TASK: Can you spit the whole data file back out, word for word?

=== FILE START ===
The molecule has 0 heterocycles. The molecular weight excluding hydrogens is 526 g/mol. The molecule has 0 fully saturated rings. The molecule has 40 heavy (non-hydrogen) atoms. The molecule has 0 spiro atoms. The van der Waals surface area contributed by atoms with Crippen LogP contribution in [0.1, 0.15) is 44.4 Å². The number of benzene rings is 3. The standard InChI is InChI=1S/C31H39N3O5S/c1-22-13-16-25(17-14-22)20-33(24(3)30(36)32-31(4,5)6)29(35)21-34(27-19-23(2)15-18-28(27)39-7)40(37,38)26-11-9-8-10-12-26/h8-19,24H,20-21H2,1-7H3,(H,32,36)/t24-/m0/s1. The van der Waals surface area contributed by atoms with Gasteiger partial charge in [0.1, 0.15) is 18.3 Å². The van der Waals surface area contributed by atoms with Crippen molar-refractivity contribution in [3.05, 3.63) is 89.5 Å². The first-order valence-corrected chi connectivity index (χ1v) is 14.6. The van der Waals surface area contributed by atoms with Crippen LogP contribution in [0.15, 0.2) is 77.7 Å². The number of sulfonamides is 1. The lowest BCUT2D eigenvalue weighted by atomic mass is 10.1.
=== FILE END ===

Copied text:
The molecule has 0 heterocycles. The molecular weight excluding hydrogens is 526 g/mol. The molecule has 0 fully saturated rings. The molecule has 40 heavy (non-hydrogen) atoms. The molecule has 0 spiro atoms. The van der Waals surface area contributed by atoms with Crippen LogP contribution in [0.1, 0.15) is 44.4 Å². The number of benzene rings is 3. The standard InChI is InChI=1S/C31H39N3O5S/c1-22-13-16-25(17-14-22)20-33(24(3)30(36)32-31(4,5)6)29(35)21-34(27-19-23(2)15-18-28(27)39-7)40(37,38)26-11-9-8-10-12-26/h8-19,24H,20-21H2,1-7H3,(H,32,36)/t24-/m0/s1. The van der Waals surface area contributed by atoms with Gasteiger partial charge in [0.1, 0.15) is 18.3 Å². The van der Waals surface area contributed by atoms with Crippen molar-refractivity contribution in [3.05, 3.63) is 89.5 Å². The first-order valence-corrected chi connectivity index (χ1v) is 14.6. The van der Waals surface area contributed by atoms with Crippen LogP contribution in [0.15, 0.2) is 77.7 Å². The number of sulfonamides is 1. The lowest BCUT2D eigenvalue weighted by atomic mass is 10.1.